Palladium: Another Way To Hedge Against Ukraine-Russia Conflict?

As Russia and Ukraine appear to move closer to war every day, investors are calculating the potential impact on financial and commodity markets. Most stock market broad indices have reflected little fear of the potential conflict since the start of the year, until they suffered notable declines on February 9 and 10 as the leaders of western nations, including the U.S. and the UK, signaled that a Russian invasion was almost inevitable. 

(Many high-multiple growth stocks have plummeted over the last few months, but those declines seem more attributable to nosebleed valuations and central banks’ being forced to pull back on ultra-easy monetary policies to combat inflation.)

Of course, predicting how the stock market will react on a longer-term basis to a conflict initiated by one of the world’s leading producers of oil and natural gas, Russia, is exceedingly difficult.  Russia is the world’s largest exporter of natural gas and its second largest oil producer (accounting for about 12% of worldwide oil production).

This calculus will doubtless be made even tougher when/if the U.S. and European nations impose harsh economic sanctions on Russia that will impact that country’s consumers, industrial operations and employment. Media reports that the sanctions may be similar to the export controls the U.S. has imposed on countries like Iran and North Korea.

The last time a land war of potentially similar scope involving an “energy power” occurred was in 1990 when Iraq invaded Kuwait. At the time Kuwait owned an estimated 20% of the world’s oil reserves. The effects on the stock market and oil prices were dramatic: the Dow Jones Industrials Average dropped 18% between July 3, 1990 and October 16, 1990, while oil prices more than doubled over the same period, rising from US$17 per barrel to US$36.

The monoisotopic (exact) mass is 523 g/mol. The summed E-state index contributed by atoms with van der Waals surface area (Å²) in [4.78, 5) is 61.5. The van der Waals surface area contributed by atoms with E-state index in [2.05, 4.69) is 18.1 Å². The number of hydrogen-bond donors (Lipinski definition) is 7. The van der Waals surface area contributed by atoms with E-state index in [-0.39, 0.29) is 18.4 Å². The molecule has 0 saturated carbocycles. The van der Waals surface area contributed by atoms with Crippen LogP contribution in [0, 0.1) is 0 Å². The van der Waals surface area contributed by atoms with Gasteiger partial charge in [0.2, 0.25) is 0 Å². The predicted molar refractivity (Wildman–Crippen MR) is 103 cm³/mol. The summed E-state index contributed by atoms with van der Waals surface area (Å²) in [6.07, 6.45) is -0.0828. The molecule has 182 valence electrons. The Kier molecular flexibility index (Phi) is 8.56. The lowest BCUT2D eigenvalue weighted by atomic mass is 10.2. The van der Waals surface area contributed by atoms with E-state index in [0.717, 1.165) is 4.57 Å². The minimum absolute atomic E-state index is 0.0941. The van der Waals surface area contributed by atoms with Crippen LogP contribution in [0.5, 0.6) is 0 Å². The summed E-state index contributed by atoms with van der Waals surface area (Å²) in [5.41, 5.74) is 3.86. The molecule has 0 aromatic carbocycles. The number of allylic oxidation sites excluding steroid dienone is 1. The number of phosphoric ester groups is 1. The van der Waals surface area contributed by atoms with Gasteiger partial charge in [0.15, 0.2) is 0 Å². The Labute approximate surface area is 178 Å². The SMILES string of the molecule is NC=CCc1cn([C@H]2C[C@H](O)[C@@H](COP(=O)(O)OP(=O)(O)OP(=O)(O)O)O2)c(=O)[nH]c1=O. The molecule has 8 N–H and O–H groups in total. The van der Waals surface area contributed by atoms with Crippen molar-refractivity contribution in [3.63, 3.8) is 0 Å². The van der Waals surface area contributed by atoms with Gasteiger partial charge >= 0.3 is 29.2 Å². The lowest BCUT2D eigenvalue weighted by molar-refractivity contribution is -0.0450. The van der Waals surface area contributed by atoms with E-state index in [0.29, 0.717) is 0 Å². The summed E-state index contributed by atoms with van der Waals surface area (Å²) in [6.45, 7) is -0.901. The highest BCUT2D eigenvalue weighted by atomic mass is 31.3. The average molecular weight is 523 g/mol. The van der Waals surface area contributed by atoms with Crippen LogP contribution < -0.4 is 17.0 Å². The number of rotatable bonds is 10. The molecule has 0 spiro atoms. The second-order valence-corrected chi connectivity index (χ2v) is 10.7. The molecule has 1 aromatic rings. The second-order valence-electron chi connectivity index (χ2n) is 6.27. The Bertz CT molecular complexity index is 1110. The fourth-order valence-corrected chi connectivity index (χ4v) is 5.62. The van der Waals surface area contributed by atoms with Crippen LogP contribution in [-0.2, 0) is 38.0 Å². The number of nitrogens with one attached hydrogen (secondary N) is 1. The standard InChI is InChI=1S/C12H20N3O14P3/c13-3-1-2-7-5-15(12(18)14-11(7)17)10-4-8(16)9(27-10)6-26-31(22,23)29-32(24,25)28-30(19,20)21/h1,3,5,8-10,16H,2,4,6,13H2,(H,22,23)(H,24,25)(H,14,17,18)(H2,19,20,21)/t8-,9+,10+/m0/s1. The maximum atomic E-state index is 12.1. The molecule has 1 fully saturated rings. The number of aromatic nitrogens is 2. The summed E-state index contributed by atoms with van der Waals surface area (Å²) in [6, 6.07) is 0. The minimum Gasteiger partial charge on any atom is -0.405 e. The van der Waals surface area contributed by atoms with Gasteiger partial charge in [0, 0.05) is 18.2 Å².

In response to all this, speculators have rationally bid up the price of oil on almost a straight-line basis over the past 2 ½ months. The price of Brent crude is now just above US$94 per barrel, up from US$70 in early December 2021.

Price of Brent Crude Oil, in US dollars per barrel. Source:

Given this 34% oil price move in a very short time, investors may want to consider investing in other commodity hedges (or perhaps producers of that commodity) that have not advanced as much but could potentially still offer protection in the event of war. One such commodity could be palladium. Russia accounts for about 40% of the global production of this silvery-white metal. It is used primarily in catalytic converters of cars with conventional internal combustion engines and in hybrid vehicles.

The price of palladium has risen about 23% so far this year, less than oil’s appreciation despite Russia’s much more dominant market share. In addition, palladium is trading at the same level it did just five months ago in September 2021.

Palladium price, in US dollars per ounce.

Leading, non-Russian palladium producers include Sibanye Stillwater Limited (NYSE: SBSW) and Anglo American Platinum Limited (OTC: ANGPY).  SBSW’s operations are in North America, South America and Africa, while ANGPY’s mines are also located in those areas plus in Europe, China and Finland. 

Information for this briefing was found via Edgar and the companies mentioned. The author has no securities or affiliations related to this organization. Not a recommendation to buy or sell. Always do additional research and consult a professional before purchasing a security. The author holds no licenses.

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